...and a significantly less popular feature, Apple Maps. Striking Google's own Maps software from iOS, Apple instead created its own cartographical app using data from GPS company TomTom. The result was dodgy satellite imagery, shoddy listings and sometimes even whole towns struck from the record.
The Maps crisis provoked an apology from CEO Tim Cook, who said, "At Apple, we strive to make world-class products that deliver the best experience possible to our customers. With the launch of our new Maps last week, we fell short on this commitment. We are extremely sorry for the frustration this has caused our customers and we are doing everything we can to make Maps better."
Though Android devices are winning in market share, the iPhone manages to retain plenty of cultural cache. Here singer-songwriter Taylor Swift brandishes an Apple phone at ABC News' "Good Morning America" Times Square Studio on 23 October 2012, in New York City.
On 10 September 2013, Apple broke from tradition and revealed not one, but two new smartphones. The first was the iPhone 5S, which packed the 64-bit A7 processor and a fingerprint scanner, used to unlock the phone and verify purchases.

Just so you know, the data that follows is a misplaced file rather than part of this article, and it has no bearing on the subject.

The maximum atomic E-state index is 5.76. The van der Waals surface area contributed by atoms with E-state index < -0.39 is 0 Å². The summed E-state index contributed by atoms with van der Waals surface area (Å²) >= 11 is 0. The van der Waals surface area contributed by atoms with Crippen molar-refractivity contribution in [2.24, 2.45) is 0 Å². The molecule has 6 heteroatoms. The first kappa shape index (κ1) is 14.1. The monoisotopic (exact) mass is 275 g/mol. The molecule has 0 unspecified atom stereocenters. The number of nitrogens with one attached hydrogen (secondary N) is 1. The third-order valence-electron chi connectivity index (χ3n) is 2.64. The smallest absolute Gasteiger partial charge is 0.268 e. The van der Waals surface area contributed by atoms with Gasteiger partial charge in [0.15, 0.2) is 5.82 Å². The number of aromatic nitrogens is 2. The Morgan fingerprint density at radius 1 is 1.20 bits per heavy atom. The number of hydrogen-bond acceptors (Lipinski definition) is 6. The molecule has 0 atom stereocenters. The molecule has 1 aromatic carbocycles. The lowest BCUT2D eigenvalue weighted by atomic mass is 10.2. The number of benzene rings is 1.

The second was the plastic iPhone 5C. Speculation ahead of the 5C's debut suggested that this colourful mobile would be aimed at those shopping on a budget, but in fact it turned out to be rather expensive. Apple sold 9 million of its new iPhones in their first weekend on sale.
With the iPhone still a storming success, Apple's rivals continued to maneuvre in a bid to make their own mobiles a hit. Days before the iPhone 5S was announced, Nokia confirmed plans to sell its handset business to Microsoft. Then-CEO of Microsoft, Steve Ballmer (left), called the acquisition "a bold step into the future."
On 18 June, Amazon revealed a late entry in the smartphone race. The Fire phone seeks to take on the iPhone with dynamic 3D effects, as well as the power to scan everyday objects before buying them online.
That concludes the story of the iPhone so far. What comes next for Apple's smartphone is unclear, but if we think back to life before the iPhone, it's clear that Apple's mobile has left an indelible mark on both the tech sphere, and the wider world. Happy birthday, iPhone -- here's to the next seven years.